George Fenton was born in Bromley, Kent in 1949. George sang in church choirs as a boy, but it was the electric guitar – a Rosetti Lucky 7 – that first won his heart at the age of 7.
At the age of 12, George began to study the church organ. This was a crucial part of his musical upbringing because it was at this point that he was fortunate enough to encounter two exceptionally gifted musicians who would have a lasting influence on him. They were both former cathedral organists and worked at St Edward’s School in Oxford: David Pettit was the director of music, and Peter Whitehouse the assistant director.
Having turned down the opportunity to go to university, George played in various bands and did a string of odd jobs until he auditioned for and was cast in Alan Bennett’s play, Forty Years On, in 1968.
In 1974, George was asked by the director Peter Gill to write the music for Twelfth Night for the RSC in Stratford. Since then he has written extensively for theatre, television, and film.
Whilst working in theatre, George began to write scores for television. Throughout the ‘80s, he wrote the music for a variety of TV series and many well-known themes for television, including nearly all of the BBC’s news output in the ‘80s and ‘90s.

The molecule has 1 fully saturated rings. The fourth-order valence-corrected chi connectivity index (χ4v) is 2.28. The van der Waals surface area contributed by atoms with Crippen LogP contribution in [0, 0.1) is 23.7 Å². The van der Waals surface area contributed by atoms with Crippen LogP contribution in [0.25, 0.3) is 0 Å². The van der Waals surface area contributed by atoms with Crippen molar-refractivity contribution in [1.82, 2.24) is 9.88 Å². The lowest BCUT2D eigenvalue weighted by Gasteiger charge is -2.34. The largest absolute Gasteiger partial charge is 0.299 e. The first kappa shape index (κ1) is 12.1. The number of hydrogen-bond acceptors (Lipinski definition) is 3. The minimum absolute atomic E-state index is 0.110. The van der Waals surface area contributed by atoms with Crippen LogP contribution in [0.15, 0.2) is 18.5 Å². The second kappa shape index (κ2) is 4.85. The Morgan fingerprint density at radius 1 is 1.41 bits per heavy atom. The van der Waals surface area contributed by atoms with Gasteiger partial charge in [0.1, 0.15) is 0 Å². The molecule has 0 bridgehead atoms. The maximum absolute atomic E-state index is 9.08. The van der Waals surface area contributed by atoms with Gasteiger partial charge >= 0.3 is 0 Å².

As an indirect result of studying with John Leach, and as a direct result of his work at Riverside Studios, George was asked by Richard Attenborough to co-write the score to the 1982 film Gandhi with Ravi Shankar. He went on to score four more of Attenborough’s films. In fact, many of the films he has scored have been the result of long-lasting relationships with directors, such as Stephen Frears, Nora Ephron, and Ken Loach. Some collaborations are particularly prolific: he has written scores for Loach’s last 16 films. George’s film credits include Cry Freedom, Shadowlands, Dangerous Liaisons, The Madness of King George, and Groundhog Day.
In 1990, George scored his first natural history documentary series, David Attenborough’s The Trials of Life, and followed it up with Attenborough’s next series, Life in the Freezer. This led to the producer Alastair Fothergill asking George to compose the music for The Blue Planet in 2001, which began a 10-year period of writing for natural history television programmes, including Planet Earth, Frozen Planet and Life. With the producer Jane Carter, George turned each of the scores into concert works. His live film scores continue to be performed by orchestras worldwide.
George began to be recognised for his scoring work in the 1980s, and received his first award at the BAFTAs in 1982 for ‘Best Original TV Music’ with Bergerac and The History Man. Over the years, he’s won a total of 14 awards for music composition.
Now, George lives in London. He is a member of the Academy of Motion Picture Arts and Sciences, and is a visiting professor at the Royal College of Music and the University of Nottingham. He continues to compose for film, television, and theatre.
Discover more about George on his website.